Tuesday, September 30, 2014

Days out in churches

My partner is researching chantry chapels at the moment so we've been out looking at church's again, it's something that interests us both - from my point of view ecclesiastical architecture is the easiest kind to read, and full of exciting twiddly bits and grotesques, he might be taking a slightly more professional viewpoint on it but still finds it exciting. After the rather austere churches I grew up with in Shetland (a Methodist chapel and I think a Church of Scotland kirk) which clearly didn't believe in putting decorative distractions in front of good Christian souls the churches of the south (starting with Orkney's Italian chapel) were a revelation. For me the fancier the better, gothic or gothic revival for preference, baroque and rococo are more than acceptable, something in the classical mould is fine as long as it has some suitably exuberant bits inside, and any combination of pre Raphealite, arts and crafts, and art nouveau works too.

Our latest trip took us to Newark and Southwell. Newark has the very fine Church if St Mary Magdalene, it boasts the highest spire in Nottinghamshire which makes it very easy to find, has bits dating back to the 11th or 12th century and amongst many other points of historical and artistic interest 2 surviving chantry chapels either side of the high alter both dating from the very early 16th century. One of them has a rare dance if death painting on it which I particularly liked. Newark itself has the full compliment of ruined castles, civil war history, medieval looking street plans, and Georgian buildings (the market square looked to be almost completely Georgian) to the point that I felt like I might have been wandering around somewhere written by Trollope, Oliphant, or Dickens. That it also had a couple of decent second hand bookshops, a very good beer shop, and a place that sold amazing coffee and walnut cake makes me determined to go back.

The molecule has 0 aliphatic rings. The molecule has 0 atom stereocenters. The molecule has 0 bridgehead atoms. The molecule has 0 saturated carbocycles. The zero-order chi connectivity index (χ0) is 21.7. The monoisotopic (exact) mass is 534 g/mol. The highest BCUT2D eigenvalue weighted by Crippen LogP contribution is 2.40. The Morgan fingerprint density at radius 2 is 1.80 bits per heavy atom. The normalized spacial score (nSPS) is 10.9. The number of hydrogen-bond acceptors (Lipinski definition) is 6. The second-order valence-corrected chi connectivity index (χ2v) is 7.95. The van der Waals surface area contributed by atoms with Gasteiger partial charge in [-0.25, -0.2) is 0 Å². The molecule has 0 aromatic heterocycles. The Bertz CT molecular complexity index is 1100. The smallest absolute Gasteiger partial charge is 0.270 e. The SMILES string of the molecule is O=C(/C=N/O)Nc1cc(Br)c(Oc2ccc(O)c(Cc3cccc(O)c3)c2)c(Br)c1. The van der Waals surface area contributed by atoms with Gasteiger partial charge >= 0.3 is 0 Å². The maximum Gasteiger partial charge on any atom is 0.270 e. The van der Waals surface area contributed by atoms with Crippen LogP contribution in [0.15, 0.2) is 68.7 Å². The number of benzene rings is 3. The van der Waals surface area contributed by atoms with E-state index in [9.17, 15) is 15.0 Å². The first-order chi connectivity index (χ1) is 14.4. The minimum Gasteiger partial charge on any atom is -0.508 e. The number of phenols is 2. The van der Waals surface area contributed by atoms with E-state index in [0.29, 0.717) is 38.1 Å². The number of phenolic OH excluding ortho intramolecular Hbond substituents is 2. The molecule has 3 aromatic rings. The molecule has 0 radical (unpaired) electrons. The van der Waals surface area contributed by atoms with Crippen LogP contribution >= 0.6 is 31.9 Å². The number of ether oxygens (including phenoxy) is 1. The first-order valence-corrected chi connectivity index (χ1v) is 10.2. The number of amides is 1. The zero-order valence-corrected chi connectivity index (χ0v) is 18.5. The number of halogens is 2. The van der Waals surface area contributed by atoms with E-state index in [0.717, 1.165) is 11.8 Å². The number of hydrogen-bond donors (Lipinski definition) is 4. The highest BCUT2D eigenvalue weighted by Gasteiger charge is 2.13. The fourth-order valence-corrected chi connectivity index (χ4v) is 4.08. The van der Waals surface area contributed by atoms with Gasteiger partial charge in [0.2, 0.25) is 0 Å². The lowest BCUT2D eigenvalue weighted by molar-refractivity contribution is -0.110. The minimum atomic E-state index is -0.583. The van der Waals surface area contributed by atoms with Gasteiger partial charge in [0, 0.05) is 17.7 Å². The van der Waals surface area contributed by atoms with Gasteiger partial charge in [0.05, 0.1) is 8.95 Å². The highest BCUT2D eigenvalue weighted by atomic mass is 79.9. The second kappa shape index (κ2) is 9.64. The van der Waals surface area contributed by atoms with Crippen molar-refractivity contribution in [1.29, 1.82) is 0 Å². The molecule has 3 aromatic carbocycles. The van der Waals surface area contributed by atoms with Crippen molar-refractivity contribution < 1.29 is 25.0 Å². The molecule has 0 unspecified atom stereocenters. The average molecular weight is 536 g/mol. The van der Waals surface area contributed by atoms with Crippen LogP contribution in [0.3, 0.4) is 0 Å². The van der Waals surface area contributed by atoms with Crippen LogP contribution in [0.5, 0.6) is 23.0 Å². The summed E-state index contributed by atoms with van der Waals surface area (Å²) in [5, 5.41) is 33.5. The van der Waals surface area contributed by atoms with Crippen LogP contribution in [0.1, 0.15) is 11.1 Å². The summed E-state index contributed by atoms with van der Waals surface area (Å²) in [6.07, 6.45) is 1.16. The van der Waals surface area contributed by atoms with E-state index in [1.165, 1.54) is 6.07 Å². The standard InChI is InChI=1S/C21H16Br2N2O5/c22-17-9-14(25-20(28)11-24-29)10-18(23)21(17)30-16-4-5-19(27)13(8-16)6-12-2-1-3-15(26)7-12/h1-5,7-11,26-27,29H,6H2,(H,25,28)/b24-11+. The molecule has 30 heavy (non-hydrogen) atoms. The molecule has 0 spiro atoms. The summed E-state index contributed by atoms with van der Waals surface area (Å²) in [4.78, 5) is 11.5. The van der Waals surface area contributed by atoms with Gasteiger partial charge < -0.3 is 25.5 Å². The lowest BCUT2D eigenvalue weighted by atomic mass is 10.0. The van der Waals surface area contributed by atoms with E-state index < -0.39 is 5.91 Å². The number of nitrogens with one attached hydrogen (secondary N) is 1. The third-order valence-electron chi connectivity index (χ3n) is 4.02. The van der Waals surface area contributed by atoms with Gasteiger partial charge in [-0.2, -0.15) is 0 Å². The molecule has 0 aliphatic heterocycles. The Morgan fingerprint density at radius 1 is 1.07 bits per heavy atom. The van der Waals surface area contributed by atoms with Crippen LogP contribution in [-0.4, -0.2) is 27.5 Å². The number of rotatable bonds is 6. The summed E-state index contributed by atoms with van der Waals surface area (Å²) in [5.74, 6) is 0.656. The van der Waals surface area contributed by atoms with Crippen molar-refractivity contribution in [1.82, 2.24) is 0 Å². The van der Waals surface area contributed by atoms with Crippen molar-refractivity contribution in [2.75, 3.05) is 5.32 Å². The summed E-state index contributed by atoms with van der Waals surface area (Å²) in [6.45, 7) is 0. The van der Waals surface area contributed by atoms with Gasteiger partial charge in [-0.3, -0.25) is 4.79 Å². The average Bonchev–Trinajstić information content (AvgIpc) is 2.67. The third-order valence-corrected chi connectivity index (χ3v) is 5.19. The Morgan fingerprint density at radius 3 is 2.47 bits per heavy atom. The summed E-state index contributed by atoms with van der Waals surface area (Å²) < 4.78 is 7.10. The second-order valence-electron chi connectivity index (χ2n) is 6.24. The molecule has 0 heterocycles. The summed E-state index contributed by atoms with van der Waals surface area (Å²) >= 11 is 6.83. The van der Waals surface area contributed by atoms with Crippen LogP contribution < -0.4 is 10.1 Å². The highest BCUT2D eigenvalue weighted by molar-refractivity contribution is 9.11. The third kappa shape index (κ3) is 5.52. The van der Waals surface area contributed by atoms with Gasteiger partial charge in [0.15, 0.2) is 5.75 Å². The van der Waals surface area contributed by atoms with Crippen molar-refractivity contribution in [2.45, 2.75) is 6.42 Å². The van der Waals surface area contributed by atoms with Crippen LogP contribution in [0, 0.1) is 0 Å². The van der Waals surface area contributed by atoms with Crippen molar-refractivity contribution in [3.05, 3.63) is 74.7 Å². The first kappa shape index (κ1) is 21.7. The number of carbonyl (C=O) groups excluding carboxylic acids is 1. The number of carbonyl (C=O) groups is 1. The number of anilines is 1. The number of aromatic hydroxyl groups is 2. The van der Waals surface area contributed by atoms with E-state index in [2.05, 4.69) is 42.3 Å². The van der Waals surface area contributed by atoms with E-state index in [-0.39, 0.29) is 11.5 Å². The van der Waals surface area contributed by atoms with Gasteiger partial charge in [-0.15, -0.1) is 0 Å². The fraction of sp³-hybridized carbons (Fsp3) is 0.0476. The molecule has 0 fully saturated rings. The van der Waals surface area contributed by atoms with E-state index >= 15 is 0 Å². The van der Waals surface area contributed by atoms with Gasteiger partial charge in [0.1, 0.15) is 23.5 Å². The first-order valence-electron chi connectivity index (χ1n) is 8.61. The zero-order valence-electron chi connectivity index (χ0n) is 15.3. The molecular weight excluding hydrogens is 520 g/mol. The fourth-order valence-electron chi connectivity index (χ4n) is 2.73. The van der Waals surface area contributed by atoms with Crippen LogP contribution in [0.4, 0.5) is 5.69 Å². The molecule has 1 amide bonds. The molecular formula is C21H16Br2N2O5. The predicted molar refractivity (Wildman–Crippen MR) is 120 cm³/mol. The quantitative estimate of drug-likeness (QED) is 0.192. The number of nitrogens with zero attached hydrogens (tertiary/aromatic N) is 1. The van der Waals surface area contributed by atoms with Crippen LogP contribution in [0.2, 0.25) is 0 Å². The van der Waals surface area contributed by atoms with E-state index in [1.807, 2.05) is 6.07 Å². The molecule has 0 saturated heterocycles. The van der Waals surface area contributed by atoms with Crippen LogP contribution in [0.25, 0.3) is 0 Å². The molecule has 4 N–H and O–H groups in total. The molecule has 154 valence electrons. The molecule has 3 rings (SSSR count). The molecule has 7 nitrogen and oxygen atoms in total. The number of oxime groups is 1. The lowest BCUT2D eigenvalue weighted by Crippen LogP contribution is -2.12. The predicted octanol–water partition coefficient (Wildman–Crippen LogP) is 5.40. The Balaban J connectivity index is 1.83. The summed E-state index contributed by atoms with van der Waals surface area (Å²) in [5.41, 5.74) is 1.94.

Southwell is close by and is apparently both a minster and a cathedral which confuses me a bit, is a mix of Norman and Gothic (you can see the join in a way that makes it a perfect illustration for the architectural historian) has a stunning chapter house, and a very good tea room. The town is small, charming, and also has a good second hand bookshop. I got an old penguin Chaucer and a Virago edition of an Edith Wharton I hadn't seen before. I'm going back there too. The minster people want £5 off you to take photographs but I'd already spent money on books and tea so no pictures of the chapter house but it really is impressive. They also have a stunning west window put in in 1996 which manages to look both traditional and new and invites happy contemplation.